Hopes are running high for immigration reform advocates as Pope Francis begins his first visit to the United States. With his long-held stance that wealthy countries should welcome migrants from poor or war-torn countries, speculation holds that the head of the Catholic Church will leverage his visit to sway policymakers toward adding a healthy dose of compassion to the nation’s immigration laws.
The level of influence the pope holds is no small matter. In July, for instance, a Gallup poll showed almost 60 percent of Americans hold a favorable view of the pope. Last spring, a poll from the Pew Research Center showed the pope’s favorability rating at 70 percent.
“People really like him, even if they’re not Catholic,” Enrique Pumar, chair of the sociology department at the Catholic University of America, told USA Today. “They like his charisma, his humility. He’s not coming here to ask for a favor like a trade pact or U.S. investment in the Vatican. He’s advocating for compassion, for principles and values, and that tends to carry more weight.”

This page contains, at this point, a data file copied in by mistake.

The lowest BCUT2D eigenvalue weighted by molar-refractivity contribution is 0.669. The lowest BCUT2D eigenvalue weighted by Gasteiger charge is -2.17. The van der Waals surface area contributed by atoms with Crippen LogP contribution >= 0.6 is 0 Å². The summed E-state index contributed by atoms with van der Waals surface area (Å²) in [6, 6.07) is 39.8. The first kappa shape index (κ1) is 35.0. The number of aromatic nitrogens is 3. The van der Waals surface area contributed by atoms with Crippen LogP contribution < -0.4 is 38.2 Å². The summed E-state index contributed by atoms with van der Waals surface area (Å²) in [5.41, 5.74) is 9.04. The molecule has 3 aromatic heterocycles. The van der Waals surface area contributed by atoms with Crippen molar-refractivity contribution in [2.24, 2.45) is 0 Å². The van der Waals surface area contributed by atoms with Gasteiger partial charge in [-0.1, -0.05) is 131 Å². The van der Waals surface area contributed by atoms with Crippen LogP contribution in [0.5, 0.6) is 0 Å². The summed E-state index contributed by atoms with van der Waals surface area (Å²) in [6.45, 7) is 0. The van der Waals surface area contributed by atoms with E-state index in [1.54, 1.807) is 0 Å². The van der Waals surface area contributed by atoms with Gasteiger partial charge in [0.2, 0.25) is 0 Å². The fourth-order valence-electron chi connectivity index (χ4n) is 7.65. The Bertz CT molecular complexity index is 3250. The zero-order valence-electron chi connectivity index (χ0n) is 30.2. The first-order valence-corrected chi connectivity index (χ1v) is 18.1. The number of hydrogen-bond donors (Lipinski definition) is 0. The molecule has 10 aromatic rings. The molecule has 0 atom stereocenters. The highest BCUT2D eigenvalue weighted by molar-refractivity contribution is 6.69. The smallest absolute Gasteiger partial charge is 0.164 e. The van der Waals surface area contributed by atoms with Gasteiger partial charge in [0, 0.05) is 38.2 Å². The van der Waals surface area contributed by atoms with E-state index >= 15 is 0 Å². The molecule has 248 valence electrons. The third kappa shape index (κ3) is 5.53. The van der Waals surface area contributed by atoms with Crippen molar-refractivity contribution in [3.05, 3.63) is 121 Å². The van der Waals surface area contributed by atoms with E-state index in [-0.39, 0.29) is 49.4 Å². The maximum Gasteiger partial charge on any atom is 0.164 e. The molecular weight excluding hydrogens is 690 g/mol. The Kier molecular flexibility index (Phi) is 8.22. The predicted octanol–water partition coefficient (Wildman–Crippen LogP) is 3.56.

It’s Pope Francis likability factor that will most likely spearhead his efforts around immigration legislation. Director of the initiative on Catholic Social Thought and Public Life at Georgetown University, John Carr, says he doesn’t expect to see the pope present a specific legislative proposal on immigration to Congress. Instead, Carr says, the pope will emphasize the need to treat immigrants with dignity.
“Washington worries about people with the most money and the most power. Immigrants don’t have either,” Carr says. “I think the pope will appeal to our hearts and souls and not to our polls or our politics.”
Pope Francis, who’s visiting the United States after spending several days in Cuba, will not only address congressional lawmakers, he’s also scheduled to offer remarks at the United Nations. At the UN, the pope is expected to again speak about the plight of immigrants, but will likely focus on the plight of persecuted Christians in the Middle East and Africa.
Kenneth Hackett, U.S. ambassador to The Vatican, put it this way, “I have to believe that he will reiterate that value of mercy that he has brought up in so many other endeavors.”